Would a caboose help prevent some of these accidents?

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#1
There has apparently been another derailment (cause undetermined at this news report) of tank cars carry ethanol. Last Thursday I took my wife, daughter, grandchild and grandchild's young friend to the Colorado Railroad Museum. With the kids climbing around inside a waycar (caboose to non-Burlington fans), I wondered if the added visibility of a trainman from the cupola might help detect some forms of trouble in time to prevent serious problems? I suppose those EOT devices do some of this, but could the additional visibility help?
 

tootnkumin

Well-Known Member
Staff member
#3
The sheer length of some trains these days would question the ability of a tail end observer having much input into preventing derailments. Tank trains being one of those.
 
#4
Short answer is no, and the caboose was the most likely place on a train for someone to be injured.

Unless you are on a curve you can only really see about 20-25 cars or so ahead of the train, on trains with 100-200 cars. Hotbox and dragging equipment detectors are more reliable and can catch defects earlier, before they fail in some cases. Cars are so tall a crew man in the cupola won't be able to see over the top of most trains and with the wider cars right up to the loading gauge they would have a hard time looking around the sides.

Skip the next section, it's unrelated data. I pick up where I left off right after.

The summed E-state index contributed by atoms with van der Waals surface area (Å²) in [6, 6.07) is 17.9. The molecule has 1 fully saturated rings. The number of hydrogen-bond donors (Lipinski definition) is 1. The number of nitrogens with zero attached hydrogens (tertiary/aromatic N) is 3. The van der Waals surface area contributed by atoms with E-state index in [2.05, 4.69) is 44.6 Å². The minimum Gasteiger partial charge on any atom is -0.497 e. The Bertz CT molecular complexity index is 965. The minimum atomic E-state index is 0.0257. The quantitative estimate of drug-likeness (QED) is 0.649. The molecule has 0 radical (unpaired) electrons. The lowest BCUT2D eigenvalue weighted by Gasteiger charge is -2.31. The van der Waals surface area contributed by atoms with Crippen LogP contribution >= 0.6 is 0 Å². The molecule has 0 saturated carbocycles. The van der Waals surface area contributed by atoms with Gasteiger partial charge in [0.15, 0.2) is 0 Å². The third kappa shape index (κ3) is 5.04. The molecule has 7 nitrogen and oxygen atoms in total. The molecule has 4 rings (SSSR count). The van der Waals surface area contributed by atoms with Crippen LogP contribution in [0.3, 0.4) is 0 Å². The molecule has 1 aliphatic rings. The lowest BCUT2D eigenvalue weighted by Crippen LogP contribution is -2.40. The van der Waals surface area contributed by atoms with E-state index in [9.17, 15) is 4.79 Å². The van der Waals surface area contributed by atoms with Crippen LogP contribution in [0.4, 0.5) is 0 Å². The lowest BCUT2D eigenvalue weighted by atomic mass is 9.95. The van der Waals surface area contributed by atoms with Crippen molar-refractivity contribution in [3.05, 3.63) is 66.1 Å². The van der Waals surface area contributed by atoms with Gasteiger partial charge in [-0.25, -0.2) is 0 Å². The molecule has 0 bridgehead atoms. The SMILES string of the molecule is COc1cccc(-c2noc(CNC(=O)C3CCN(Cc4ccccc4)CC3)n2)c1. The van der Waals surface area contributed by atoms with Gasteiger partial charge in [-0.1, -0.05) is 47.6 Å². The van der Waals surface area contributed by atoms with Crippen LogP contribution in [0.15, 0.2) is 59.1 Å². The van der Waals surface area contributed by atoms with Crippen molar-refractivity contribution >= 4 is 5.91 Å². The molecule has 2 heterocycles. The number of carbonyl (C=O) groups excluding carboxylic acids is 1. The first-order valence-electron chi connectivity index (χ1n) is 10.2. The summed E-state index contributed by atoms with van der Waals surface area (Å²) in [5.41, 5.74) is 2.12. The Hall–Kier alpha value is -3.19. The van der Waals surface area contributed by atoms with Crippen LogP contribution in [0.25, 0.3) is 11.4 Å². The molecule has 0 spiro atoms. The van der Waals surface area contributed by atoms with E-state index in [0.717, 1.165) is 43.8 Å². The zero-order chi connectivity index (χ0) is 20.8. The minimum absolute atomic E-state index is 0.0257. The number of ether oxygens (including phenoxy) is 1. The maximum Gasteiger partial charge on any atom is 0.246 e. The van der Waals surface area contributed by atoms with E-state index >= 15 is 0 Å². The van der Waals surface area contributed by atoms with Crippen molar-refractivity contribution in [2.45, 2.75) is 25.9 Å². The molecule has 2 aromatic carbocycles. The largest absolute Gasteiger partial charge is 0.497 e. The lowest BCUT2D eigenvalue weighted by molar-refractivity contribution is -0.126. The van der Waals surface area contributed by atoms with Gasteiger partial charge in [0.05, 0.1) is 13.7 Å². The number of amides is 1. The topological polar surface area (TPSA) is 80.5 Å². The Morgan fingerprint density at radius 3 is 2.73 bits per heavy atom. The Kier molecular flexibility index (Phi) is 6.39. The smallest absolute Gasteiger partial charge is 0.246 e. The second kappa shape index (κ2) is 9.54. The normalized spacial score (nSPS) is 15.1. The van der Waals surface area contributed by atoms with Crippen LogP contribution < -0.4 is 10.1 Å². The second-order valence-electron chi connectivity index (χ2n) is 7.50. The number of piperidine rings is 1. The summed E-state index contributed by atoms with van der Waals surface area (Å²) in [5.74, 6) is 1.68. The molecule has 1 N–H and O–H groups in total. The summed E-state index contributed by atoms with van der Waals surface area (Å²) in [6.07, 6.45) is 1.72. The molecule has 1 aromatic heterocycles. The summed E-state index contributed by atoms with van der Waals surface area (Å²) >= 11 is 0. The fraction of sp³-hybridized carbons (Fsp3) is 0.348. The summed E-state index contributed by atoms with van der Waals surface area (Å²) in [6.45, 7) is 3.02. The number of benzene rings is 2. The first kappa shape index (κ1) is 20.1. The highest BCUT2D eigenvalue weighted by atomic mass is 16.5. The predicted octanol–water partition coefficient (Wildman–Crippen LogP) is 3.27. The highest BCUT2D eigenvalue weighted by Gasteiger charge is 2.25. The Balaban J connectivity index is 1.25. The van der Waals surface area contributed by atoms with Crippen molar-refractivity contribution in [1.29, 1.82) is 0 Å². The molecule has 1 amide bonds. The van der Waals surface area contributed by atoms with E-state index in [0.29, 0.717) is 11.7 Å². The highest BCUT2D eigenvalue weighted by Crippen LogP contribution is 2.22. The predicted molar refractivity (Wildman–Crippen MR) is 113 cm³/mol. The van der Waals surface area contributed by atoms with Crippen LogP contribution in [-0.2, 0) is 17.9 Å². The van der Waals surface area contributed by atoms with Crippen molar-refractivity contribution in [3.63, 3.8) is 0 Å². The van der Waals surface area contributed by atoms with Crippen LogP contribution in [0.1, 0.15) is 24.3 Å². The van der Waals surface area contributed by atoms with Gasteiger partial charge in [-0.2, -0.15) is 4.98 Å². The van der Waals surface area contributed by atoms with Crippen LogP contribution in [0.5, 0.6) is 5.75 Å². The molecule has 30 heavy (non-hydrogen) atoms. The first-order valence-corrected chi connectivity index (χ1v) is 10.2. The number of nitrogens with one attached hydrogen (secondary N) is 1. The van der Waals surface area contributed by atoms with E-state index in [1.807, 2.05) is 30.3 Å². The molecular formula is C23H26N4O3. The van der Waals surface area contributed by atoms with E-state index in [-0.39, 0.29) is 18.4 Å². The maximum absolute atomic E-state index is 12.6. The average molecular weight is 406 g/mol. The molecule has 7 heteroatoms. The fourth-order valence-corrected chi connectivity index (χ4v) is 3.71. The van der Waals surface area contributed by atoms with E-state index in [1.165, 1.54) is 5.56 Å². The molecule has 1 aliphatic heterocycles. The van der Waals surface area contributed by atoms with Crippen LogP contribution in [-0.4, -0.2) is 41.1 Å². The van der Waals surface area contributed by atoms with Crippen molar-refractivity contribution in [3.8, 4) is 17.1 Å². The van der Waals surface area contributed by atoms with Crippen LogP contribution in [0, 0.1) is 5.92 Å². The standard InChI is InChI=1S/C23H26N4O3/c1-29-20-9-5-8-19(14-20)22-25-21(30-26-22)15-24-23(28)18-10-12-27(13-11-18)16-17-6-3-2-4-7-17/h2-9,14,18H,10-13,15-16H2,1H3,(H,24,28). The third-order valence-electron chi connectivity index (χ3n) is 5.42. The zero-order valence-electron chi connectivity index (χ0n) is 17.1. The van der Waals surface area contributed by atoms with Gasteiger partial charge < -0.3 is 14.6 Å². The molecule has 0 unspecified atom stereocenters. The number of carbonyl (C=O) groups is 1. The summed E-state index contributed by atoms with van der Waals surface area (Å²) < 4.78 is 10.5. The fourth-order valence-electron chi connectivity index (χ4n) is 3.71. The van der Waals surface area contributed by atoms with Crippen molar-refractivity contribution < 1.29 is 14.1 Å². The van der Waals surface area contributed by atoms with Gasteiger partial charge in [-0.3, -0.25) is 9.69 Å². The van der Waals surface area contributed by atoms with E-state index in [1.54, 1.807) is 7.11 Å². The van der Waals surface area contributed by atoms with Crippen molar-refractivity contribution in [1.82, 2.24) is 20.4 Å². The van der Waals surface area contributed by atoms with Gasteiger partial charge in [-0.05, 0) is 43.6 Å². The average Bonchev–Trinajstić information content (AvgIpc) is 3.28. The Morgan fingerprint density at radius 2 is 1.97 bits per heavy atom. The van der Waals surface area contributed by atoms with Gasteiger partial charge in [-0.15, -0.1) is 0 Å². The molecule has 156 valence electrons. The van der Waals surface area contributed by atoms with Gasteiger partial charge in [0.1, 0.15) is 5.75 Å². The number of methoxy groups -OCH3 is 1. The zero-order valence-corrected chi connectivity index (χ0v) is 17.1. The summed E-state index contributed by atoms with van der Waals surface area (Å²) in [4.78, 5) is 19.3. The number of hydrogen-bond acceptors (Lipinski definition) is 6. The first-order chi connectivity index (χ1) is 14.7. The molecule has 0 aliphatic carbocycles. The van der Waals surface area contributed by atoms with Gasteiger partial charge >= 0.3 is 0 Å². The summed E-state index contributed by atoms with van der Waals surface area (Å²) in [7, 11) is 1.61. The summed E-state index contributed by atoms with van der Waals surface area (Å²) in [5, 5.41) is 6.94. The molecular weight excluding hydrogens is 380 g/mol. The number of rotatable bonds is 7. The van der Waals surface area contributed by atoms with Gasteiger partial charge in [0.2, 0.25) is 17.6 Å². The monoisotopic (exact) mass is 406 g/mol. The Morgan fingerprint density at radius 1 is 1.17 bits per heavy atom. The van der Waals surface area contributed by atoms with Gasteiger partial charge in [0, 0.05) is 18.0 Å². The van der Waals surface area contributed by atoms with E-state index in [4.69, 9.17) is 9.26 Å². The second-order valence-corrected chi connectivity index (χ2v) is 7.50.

In the case of the ethanol train, just based on where it happened, I would say that by the time a conductor could see a problem the derailment would have already started and couldn't have taken any action.

Trust me the UP has a very robust investigative capability and they will be all over what happened.
 
#5
Just a thought. I still think a train without a caboose is agin the laws of nature! :cool: Won't happen on the G.G.&W. Division of the C.B.&Q. (pre-1960).
 

NYC_George

Active Member
#6
In the 13 years I worked as a fireman and engineer the caboose was place where everything got done. The conductor made out his switch list there. We left it on the main as protection when switching siding. The whole crew eat lunch there. On a turn you could see back about 30 cars looking for open doors, hot boxes etc. Kids would open doors and steal the contents. The doors could now obstruction the adjacent track you would even know it. You had a chance to get some rest there when the tower said, I'm putting you on hold for a few hours until all the passenger trains clear. I worked a on a local switcher for a few years. I can't imagine what that job would have been like without a caboose. That would have put the 5 of us stuck in the cab of a RS-3 with 3 seats. I guess they got rid of the caboose a few years after the 5 man crew law was overturned. I was back to building high rises by then.

George
 

montanan

Whiskey Merchant
#7
I rode in the caboose a few times with my cousin who worked for the Milwaukee Road. I did prefer having my nose pasted against the windshield of the locomotive, but it was a neat place to ride when I was a kid. One thing I remember quite well was when a train started and I wasn't prepared. I was standing at the front of the caboose and when all of the slack was taken out of the couplers, I found myself on my butt at the rear of the caboose. My cousin who was the conductor just laughed and said that he should have mentioned something about that.

It was a nice place to relax and watch the scenery go by but didn't ride quite as well as the locomotive. I guess technology and the expense of caboose upkeep were the demise of the caboose.

I gotta have a caboose on the end of my trains.

IMAG0266.jpg
 

NP2626

Well-Known Member
#8